From Sex Work to Teaching – Should Melissa Petro’s Past Really Affect Her Future?

Published on The Daily Femme – Tuesday, Dec. 21, 2010

Contributed by Annamarya

When I first heard the story of Melissa Petro, the tenured Bronx grade school arts & creative writing teacher who was reassigned to administrative duty after she wrote a piece for The Huffington Post criticizing Craigslist for removing its adult-services section while recounting her experiences as a former sex worker, I was incensed.  Incensed because 1. As Petro recounts in her interview withMarie Claire’s Abigail Pesta for the magazine’s January issue, a reporter for The New York Postbroke the story” after putting the pieces together (in the HuffPo piece, she didn’t mention she was a teacher but had so in other written works), and wrote a sensationalized, dehumanizing article that leads in with “Meet Melissa Petro — the teacher who gives a new twist to ’sex ed.’”;  and 2. Because she was reassigned on the basis of her past – a past that in no way endangered the children she taught- the children that, according to articles and Petro’s own account, love her.

I am a firm believer that in, eight out of 10 situations, the past should remain in the past, and, in Petro’s case, it falls within that eight. I fail to see how her work as a former stripper and sex worker – two professions she chose on her own accord – affects her ability to teach children properly and passionately. She’s not a registered sex offender nor was she accused of child sexual abuse. Her Craigslist clients, Petro says, were mainly “well-off” and “educated” – the 20- or 30-something year-old guys in suits. By reassigning her, we are only reaffirming the notion that no matter how competent you are in your current life, your past will still determine your future, even if it’s not entirely relevant – and that, while we live in a society that sexualizes young girls and thrives on sex and sexuality in entertainment, we’re absolutely afraid of it.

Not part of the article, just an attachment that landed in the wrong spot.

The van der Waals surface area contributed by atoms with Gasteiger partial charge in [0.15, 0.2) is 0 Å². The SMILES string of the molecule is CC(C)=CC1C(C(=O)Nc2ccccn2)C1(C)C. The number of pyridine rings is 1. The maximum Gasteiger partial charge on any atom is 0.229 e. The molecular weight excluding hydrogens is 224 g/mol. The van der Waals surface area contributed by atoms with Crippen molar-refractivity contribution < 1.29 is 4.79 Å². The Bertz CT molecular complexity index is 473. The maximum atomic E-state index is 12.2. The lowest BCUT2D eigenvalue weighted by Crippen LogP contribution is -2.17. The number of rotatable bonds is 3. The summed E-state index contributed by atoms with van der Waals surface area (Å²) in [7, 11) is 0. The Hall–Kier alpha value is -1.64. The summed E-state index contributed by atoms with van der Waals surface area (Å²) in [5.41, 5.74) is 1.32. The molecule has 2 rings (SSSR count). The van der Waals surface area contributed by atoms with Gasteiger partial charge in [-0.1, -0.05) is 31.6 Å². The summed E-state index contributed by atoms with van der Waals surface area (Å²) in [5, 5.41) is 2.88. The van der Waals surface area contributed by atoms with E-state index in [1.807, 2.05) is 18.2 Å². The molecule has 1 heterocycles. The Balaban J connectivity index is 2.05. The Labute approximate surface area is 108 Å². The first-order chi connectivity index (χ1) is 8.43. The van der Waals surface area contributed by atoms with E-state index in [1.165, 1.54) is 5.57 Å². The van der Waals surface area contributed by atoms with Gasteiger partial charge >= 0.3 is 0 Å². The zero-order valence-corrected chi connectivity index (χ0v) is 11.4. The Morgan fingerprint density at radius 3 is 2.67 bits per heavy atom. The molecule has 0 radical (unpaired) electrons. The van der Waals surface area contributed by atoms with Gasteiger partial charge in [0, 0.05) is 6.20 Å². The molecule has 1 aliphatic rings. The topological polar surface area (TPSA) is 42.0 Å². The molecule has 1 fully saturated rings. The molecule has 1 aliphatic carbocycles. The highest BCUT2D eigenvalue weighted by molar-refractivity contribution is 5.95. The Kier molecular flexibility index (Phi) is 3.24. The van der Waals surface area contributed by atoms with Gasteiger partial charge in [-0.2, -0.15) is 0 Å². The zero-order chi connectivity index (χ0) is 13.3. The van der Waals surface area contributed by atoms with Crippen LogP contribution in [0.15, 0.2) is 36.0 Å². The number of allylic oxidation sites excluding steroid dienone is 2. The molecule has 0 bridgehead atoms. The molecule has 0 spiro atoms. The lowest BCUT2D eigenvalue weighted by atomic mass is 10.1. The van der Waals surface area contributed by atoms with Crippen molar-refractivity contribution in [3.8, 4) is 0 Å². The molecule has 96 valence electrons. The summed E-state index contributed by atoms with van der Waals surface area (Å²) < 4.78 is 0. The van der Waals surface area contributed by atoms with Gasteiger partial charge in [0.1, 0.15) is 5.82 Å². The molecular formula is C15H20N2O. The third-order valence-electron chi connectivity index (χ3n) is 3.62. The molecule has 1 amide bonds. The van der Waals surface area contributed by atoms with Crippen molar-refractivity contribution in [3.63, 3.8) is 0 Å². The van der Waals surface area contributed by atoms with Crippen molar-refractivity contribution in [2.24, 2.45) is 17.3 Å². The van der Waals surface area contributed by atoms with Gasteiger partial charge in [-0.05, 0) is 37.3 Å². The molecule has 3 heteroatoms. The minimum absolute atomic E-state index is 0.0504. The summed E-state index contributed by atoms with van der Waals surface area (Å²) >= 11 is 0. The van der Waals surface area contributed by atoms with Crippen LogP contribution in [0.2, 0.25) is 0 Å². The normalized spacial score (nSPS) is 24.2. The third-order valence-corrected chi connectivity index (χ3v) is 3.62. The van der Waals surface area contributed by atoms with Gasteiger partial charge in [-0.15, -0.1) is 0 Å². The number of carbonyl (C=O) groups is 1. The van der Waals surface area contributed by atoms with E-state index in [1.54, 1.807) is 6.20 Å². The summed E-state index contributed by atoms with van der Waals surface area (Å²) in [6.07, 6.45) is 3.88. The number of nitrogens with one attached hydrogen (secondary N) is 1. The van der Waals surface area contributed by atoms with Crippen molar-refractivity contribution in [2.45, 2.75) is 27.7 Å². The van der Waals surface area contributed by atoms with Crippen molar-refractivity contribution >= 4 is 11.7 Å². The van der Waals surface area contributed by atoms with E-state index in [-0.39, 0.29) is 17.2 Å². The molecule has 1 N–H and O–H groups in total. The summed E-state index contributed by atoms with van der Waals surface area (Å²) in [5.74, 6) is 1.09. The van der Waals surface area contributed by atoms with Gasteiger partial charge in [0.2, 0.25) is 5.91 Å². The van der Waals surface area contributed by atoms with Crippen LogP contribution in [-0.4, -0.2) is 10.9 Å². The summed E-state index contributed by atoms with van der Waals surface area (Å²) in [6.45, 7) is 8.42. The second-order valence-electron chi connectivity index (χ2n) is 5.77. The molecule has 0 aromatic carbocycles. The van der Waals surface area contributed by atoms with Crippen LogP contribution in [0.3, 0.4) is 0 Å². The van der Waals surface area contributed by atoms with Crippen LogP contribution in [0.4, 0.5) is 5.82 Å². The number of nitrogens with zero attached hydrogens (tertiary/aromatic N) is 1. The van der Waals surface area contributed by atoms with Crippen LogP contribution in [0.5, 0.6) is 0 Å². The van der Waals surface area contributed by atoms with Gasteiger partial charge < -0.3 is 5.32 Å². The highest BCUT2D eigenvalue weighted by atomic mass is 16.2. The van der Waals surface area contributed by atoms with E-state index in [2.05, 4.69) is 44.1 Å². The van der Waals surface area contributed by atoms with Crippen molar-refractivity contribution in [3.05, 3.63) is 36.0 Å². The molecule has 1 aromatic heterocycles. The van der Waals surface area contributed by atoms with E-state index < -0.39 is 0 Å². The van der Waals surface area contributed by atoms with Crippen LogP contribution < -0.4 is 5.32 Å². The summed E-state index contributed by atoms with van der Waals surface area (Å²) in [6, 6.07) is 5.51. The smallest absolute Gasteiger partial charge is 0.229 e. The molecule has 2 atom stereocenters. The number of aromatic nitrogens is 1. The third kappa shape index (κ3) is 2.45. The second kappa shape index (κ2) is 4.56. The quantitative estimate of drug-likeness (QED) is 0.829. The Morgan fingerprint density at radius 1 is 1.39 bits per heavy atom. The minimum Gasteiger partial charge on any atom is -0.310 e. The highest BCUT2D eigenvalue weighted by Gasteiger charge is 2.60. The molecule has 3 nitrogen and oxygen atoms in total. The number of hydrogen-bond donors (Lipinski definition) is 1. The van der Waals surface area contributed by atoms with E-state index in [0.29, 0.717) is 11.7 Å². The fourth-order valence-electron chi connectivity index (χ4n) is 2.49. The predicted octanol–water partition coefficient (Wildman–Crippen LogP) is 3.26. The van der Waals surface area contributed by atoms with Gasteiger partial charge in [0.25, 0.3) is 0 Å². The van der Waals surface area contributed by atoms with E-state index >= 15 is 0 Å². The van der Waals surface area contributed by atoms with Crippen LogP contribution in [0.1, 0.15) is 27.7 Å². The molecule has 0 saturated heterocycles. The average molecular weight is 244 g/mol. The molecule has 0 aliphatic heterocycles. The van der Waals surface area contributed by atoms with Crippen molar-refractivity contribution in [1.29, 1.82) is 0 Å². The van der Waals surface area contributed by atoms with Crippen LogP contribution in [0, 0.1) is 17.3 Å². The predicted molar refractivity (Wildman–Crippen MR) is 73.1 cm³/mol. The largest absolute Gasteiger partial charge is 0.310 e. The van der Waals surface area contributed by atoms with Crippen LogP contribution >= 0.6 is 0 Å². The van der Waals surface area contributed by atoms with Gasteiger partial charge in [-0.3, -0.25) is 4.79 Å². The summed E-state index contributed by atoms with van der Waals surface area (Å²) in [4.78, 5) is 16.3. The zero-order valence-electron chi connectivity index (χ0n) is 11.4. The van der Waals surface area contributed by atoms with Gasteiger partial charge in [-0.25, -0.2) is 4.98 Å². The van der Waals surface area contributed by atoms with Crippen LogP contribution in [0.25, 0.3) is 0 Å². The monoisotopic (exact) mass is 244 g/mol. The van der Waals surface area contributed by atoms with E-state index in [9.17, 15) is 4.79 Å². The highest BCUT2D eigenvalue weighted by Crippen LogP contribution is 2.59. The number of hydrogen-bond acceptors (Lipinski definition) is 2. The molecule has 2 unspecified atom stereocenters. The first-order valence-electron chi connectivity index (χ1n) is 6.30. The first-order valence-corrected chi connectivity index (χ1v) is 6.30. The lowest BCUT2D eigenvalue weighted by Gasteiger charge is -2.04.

Marie Claire: Diary of a Call Girl Turned Teacher


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